Winterhalter offers guidance to ensure the best possible hygiene and safety
Temperature, time, chemicals and water pressure all contribute to the warewasher’s cleaning power. On a standard wash cycle a quality commercial dishwasher will have a water tank temperature of 60-65°C and will reach 85°C during its rinse cycle, which ensures that the crockery is sanitised and is hygienically clean, safe and free of COVID-19 (and any other viruses). However, this obviously assumes that your machine is running correctly – so it’s really important that it is looked after and regularly serviced. If there are any error messages, respond to them immediately.
Quality manufacturers will have had their machines tested by an independent third party both to scrutinise and to prove their hygiene credentials. For example, every Winterhalter model has a hygiene certificate that has been awarded by an authorised institute. The certification confirms that the machines perform to specified standards and requirements.
At the end of the shift, to ensure hygiene, it’s essential to clean the machine. Again, most quality designs will have a self-cleaning program. As well as reducing staff workload, this will ensure that, at the end of service, the machine is left in a safe, properly hygienic state, ready for the next shift.
Data collected from Winterhalter’s Connected Wash system, which monitors the operation of warewashers via the internet, showed that one common staff error was NOT to run the automatic cleaning program at the end of the shift. As well as compromising hygiene, not running the program can lead to damage to the machine, so it’s imperative that staff understand the importance of the self-cleaning feature.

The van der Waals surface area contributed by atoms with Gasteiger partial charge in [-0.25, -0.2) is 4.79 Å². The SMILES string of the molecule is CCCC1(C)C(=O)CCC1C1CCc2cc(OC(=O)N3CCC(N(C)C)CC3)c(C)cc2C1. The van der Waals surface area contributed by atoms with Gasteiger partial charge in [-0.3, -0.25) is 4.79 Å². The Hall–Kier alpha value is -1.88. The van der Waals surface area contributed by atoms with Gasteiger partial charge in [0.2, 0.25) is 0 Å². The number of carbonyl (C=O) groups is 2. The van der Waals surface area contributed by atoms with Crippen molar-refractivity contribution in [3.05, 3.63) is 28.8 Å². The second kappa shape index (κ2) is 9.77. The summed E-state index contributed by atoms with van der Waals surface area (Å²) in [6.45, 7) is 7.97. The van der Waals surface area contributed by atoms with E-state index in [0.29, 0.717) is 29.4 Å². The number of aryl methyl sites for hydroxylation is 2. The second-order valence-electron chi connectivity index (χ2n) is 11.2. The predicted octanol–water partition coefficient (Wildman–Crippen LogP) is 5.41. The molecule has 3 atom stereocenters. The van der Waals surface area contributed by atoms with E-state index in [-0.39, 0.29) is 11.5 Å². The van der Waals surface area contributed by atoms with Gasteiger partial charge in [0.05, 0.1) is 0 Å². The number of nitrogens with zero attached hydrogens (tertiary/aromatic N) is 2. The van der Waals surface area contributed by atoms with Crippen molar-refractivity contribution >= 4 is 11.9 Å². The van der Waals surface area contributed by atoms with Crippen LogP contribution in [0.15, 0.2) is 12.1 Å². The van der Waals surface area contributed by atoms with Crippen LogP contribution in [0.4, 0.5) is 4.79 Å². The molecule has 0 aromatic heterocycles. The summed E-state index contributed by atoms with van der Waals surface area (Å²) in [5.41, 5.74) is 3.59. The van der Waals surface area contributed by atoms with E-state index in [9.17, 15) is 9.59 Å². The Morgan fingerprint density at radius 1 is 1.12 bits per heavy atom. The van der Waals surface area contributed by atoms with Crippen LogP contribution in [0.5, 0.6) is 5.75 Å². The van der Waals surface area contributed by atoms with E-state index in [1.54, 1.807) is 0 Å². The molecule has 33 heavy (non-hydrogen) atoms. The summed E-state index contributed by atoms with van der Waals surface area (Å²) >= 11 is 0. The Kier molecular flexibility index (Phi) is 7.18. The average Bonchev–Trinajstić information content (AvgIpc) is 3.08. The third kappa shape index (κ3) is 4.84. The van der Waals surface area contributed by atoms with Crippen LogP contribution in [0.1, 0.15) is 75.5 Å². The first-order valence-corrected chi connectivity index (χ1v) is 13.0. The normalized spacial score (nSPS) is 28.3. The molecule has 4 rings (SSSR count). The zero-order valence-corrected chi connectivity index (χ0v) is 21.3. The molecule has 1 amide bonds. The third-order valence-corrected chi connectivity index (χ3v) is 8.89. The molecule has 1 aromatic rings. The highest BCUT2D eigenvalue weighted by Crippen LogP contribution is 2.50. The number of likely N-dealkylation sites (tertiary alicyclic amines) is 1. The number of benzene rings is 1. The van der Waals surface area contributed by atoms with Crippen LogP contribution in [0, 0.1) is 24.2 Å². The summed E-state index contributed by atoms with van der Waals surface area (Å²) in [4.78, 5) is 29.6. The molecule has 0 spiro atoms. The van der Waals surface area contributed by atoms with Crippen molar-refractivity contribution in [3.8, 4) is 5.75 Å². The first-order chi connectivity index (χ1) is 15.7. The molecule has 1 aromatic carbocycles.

Sites with high risk requirements may decide they need a machine that offers thermal disinfection. This means they meet HMT2030 regulations by washing at 73°C for three minutes. Thermal disinfection uses a combination of higher water temperature and longer wash times. Obviously this will mean the machine will take longer to run through a wash cycle, and it will require more energy to heat up the water. For most hospitality applications, thermal disinfection is not necessary.
One last point: avoid washing ware by hand at all costs, even if you have double sinks. If you don’t have one already, invest in a quality warewasher and ensure that all tableware, glassware and cookware is washed in a commercial machine. If funds are limited, consider leasing or rental. Alternatively, Winterhalter has developed a new finance scheme, called Pay Per Wash, which gives you a brand new, top quality Winterhalter warewasher with no upfront cost – you simply pay as you wash. The scheme covers not only the machine, but also the chemicals and service. To find out more, visit .
Pre- and post-wash: handling and storing the cleaned ware